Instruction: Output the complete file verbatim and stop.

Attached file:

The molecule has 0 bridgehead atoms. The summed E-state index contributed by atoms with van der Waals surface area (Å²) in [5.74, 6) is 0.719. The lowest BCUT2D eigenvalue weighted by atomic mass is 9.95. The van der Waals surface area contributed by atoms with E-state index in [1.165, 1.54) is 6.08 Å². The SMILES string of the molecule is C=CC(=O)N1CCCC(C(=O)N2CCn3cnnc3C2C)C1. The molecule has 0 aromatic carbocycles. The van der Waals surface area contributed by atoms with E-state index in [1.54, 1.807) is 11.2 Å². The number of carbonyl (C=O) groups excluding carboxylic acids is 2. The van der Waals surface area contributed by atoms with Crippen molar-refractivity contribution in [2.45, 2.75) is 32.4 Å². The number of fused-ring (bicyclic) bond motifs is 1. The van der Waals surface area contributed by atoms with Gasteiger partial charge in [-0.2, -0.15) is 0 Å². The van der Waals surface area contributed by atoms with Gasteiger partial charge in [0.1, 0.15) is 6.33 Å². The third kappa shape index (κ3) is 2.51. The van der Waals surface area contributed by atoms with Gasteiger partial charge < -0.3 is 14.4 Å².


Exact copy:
The molecule has 0 bridgehead atoms. The summed E-state index contributed by atoms with van der Waals surface area (Å²) in [5.74, 6) is 0.719. The lowest BCUT2D eigenvalue weighted by atomic mass is 9.95. The van der Waals surface area contributed by atoms with E-state index in [1.165, 1.54) is 6.08 Å². The SMILES string of the molecule is C=CC(=O)N1CCCC(C(=O)N2CCn3cnnc3C2C)C1. The molecule has 0 aromatic carbocycles. The van der Waals surface area contributed by atoms with E-state index in [1.54, 1.807) is 11.2 Å². The number of carbonyl (C=O) groups excluding carboxylic acids is 2. The van der Waals surface area contributed by atoms with Crippen molar-refractivity contribution in [2.45, 2.75) is 32.4 Å². The number of fused-ring (bicyclic) bond motifs is 1. The van der Waals surface area contributed by atoms with Gasteiger partial charge in [-0.2, -0.15) is 0 Å². The van der Waals surface area contributed by atoms with Gasteiger partial charge in [0.1, 0.15) is 6.33 Å². The third kappa shape index (κ3) is 2.51. The van der Waals surface area contributed by atoms with Gasteiger partial charge < -0.3 is 14.4 Å².